Glens Falls gets some bad breaks, moves beyond them

The city of Glens Falls received a double dose of bad economic news over the past year with the loss
Centennial Circle, near the Glens Falls Civic Center, is shown in a February 2016 photo.
PHOTOGRAPHER:
Centennial Circle, near the Glens Falls Civic Center, is shown in a February 2016 photo.

Categories: Business, News

The city of Glens Falls received a double dose of bad economic news over the past year with the loss of the state public high school boys basketball championships next year and the loss of its American Hockey League franchise this season.

The public high school boys basketball championships have been played at the Glens Falls Civic Center since 1981. The weekend of high-level hoops brings large crowds to the city’s restaurants and area hotels in March.

The 4,774-seat civic center had also hosted American Hockey League teams for many years, starting with the Adirondack Red Wings from 1979 to 1999 and more recently the Adirondack Phantoms, the Philadelphia Flyers farm club, from 2009-2014 and the Calgary Flames’ farm club, the Adirondack Flames, in 2014-15.

But city officials and local business leaders say all is not gloom and doom for the city of 14,000 along the Hudson River in Warren County. Good things are happening both at the civic center and the city in general, they say.

After losing the public high school basketball championships to Binghamton for three years (2017-2019), the committee that has hosted those championships, headed by Doug Kenyon, was awarded the Federation state high school basketball championships starting in 2017. This championship has been held at the Times Union Center in Albany since 2010.

The state Federation of Secondary School Athletic Associations selected Glens Falls as the site of its Basketball Tournament of Champions for three years. The Federation tournament features Class A, AA, and B winners from independent high schools, Catholic high schools across the state, and the New York City Public Schools Athletic League.

Professional hockey also remains in the city with the Adirondack Thunder, the Calgary Flames farm club in the ECHL. The 28-team ECHL used to be called the East Coast Hockey League but since 2003 is just known by its initials because midwestern teams and teams from the now-defunct West Coast Hockey League have joined the ECHL.

In April 2015, the Adirondack Civic Center Coalition Inc. entered into a $600,000 lease-purchase agreement with the city of Glens Falls, which has owned the civic center since it opened in 1979.

The coalition is a group of business leaders in the Glens Falls-Warren County area who want to preserve the civic center as a venue for sports and entertainment and make the money-losing center fiscally sustainable. The city was pleased to finally remove the operational costs of running and staffing the civic center from the city budget.

Daniel Burke, a regional president of NBT Bank and president of the Civic Center Coalition, said losing the public high school state basketball championship was “very tough.” Losing American Hockey League-caliber hockey was also difficult for the city.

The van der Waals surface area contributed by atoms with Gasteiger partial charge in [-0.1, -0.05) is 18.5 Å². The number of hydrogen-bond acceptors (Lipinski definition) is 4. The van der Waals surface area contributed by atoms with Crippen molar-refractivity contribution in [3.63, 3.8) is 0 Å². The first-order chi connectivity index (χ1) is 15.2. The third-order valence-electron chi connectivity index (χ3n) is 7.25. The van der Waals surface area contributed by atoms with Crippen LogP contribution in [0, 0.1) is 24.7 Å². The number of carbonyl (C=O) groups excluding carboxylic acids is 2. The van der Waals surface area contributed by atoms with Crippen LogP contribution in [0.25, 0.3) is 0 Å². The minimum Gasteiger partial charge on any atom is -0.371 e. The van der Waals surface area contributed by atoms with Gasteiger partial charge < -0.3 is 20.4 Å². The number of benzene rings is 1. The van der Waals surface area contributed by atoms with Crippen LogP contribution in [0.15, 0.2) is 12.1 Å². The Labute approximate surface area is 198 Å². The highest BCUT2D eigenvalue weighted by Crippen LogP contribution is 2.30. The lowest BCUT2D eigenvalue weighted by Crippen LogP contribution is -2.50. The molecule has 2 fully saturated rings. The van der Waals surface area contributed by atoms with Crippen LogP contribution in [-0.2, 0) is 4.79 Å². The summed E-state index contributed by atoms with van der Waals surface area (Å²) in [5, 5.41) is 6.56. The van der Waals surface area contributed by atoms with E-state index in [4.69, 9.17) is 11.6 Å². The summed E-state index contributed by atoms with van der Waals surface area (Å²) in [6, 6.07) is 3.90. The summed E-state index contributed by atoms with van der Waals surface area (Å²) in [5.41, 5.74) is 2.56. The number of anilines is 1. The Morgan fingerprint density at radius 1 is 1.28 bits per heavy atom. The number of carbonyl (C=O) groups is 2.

But Burke said the volunteer committee that so successfully coordinated and hosted the boys basketball championships since 1981 is still in place and will run the Federation championship next year. The committee plans to keep the organization together and bid on the state public school championships in three years.

“We may have lost this round but have not conceded defeat,” Burke said.

In early February, the state announced the Civic Center would be getting $2 million on top of a nearly $700,000 state grant announced in 2015 to upgrade the 38-year-old facility.

The Economic Development Corporation of Warren County, on behalf of the city of Glens Falls and Adirondack Civic Center Coalition, submitted a funding request to Gov. Andrew Cuomo’s office following direct discussions with the governor, said Edward Bartholomew, EDC president and CEO.

The money will be used for a new four-sided video scoreboard, locker room improvements, new portable chairs for floor seating, floor covering (when a cover is placed over the ice surface) and other projects within the building.

The earlier state grant money has been used to erect a new outdoor marquee sign, install LED lighting in the arena, improve Wi-Fi service throughout the building and upgrade the sound system. State Sen. Betty Little, R-Queensbury, was also able to secure an additional $150,000 in state money for painting the steel beams within the main arena.

Bartholomew thanked Cuomo, Little, Assemblyman Dan Stec, R-Queensbury, and the Adirondack Civic Center Coalition “for their ongoing advocacy and commitment to this facility and this region.”

“This level of funding will significantly change the landscape and improve the abilities for this center to compete for shows and events,” Bartholomew said.

He said the improvements will be completed and showcase the Civic Center in time for next year’s ECHL all-star game in January 2017.

The coalition has hired a new civic center manager, Jeff Meade, who grew up in Glens Falls. Warren County has also dedicated $250,000 in county bed tax money per year for three years to the civic center coalition.

“We have a great working relationship with the coalition,” said Glens Falls Mayor John “Jack” Diamond. He said having the coalition take over the civic center operational and other costs saves the city about $500,000 per year.